Willow 5 - Well, just a fantastic conclusion to a great story. Willow sums it up best when she says that she's returned from her grand quest without knowing if she accomplished anything or not. We know plenty, though: She's got magic, she's back on Earth, she's joining back up with the Scoobies and there are plenty of areas in which her friends are going to need magic, notably Angel with getting Giles back and Buffy in her fight against the Siphon. This is clearly wrapping up in a really neat way, and I credit Joss for doing a much better job of planning a tight story (with room for some side trips) this season as opposed to last. Willow's fight against Rack in this issue and her subsequent talk with the embodiment of magic were both great touches and the little chalk drawing that closed the issue served as a neat metaphor/preview of what Willow is capable of now. The art was spectacular in places but very sloppy in others. I really enjoyed these issues, and I love the fact that the Buffy line is so strong right now.

Winter Soldier 16 - Bucky's quest continues and man, he is one guilt-ridden SOB. Bringing him back is one of the best things that Ed Brubaker has ever done. His book, always good, has plunged into great territory by exponentially tripling down on the layers that he's having to fight through now: guilt over being the Winter Soldier in the first place. Then, moral ambiguity toward Steve Rogers for making him remember all the terrible things he's done. And now, being totally out of water over the newest turn with Black Widow, essentially erasing all the progress that he's made since he's been back. Now, he's working one-on-one with Nick Fury, tracking down some of his older mistakes (that's putting it lightly) and trying to set them right. Currently, we have the ghost (?) of a girl whose parents he killed and a training program that he went through under the Iron Curtain. And, oh yeah, he's teamed up with a man who's totally off the reservation because, long ago, Bucky killed his lady friend. Man, this book is good.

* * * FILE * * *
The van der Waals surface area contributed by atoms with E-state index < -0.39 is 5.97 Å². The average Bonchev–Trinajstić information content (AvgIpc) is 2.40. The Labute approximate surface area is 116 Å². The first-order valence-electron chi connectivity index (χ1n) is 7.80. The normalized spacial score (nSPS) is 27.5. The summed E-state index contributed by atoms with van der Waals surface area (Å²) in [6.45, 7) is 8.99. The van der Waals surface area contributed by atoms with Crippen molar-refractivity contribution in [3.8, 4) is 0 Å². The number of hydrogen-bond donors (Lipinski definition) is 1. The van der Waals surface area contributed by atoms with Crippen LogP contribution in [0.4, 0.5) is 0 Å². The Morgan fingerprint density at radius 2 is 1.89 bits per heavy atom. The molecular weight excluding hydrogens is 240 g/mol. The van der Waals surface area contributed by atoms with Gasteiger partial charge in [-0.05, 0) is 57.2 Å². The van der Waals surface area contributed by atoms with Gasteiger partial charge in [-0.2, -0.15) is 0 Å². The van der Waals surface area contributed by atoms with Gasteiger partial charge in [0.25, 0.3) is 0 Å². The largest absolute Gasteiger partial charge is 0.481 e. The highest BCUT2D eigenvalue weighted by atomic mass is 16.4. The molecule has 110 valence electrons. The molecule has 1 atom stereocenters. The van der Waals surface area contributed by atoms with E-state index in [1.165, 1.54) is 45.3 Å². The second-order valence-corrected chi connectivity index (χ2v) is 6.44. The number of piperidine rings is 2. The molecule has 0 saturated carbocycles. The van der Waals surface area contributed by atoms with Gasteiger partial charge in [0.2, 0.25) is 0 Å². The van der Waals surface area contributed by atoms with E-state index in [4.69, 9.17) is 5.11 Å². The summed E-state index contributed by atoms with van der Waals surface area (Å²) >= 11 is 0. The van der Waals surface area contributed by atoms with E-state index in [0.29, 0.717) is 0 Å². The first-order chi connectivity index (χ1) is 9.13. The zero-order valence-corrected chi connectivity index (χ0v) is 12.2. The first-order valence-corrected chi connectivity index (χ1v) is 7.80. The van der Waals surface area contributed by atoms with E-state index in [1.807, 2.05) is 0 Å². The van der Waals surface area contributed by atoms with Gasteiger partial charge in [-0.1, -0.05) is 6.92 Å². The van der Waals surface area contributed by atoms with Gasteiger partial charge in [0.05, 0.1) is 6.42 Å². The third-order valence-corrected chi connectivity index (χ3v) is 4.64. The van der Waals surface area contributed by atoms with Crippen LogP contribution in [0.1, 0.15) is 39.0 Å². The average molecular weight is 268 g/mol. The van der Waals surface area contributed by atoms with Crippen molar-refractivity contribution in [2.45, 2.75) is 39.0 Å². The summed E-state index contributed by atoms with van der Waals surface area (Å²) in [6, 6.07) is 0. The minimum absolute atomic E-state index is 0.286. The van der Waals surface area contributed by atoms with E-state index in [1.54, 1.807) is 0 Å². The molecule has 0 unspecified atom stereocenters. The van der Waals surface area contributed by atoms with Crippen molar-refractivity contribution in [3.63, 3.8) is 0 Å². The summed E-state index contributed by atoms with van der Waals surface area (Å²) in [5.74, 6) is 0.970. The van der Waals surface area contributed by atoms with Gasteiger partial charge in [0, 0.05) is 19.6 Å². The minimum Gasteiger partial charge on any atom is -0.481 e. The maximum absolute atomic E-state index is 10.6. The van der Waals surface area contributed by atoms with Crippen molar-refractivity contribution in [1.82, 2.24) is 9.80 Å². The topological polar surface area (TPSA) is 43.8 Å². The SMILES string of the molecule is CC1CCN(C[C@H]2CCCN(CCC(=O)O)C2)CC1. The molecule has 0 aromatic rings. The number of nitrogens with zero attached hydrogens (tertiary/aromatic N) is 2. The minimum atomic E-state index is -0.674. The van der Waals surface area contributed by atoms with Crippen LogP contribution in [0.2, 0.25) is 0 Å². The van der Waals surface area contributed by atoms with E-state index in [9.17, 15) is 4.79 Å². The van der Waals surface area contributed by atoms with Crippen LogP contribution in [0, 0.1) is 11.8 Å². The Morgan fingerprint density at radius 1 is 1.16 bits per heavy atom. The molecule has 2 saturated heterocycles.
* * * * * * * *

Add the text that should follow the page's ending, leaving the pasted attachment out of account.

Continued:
Book of the week goes to Avengers. It was kind of a weak week; Willow was great (as was Angel and Faith, but that's from last week) and Avengers was't purely better than it, but it has much richer long-term potential.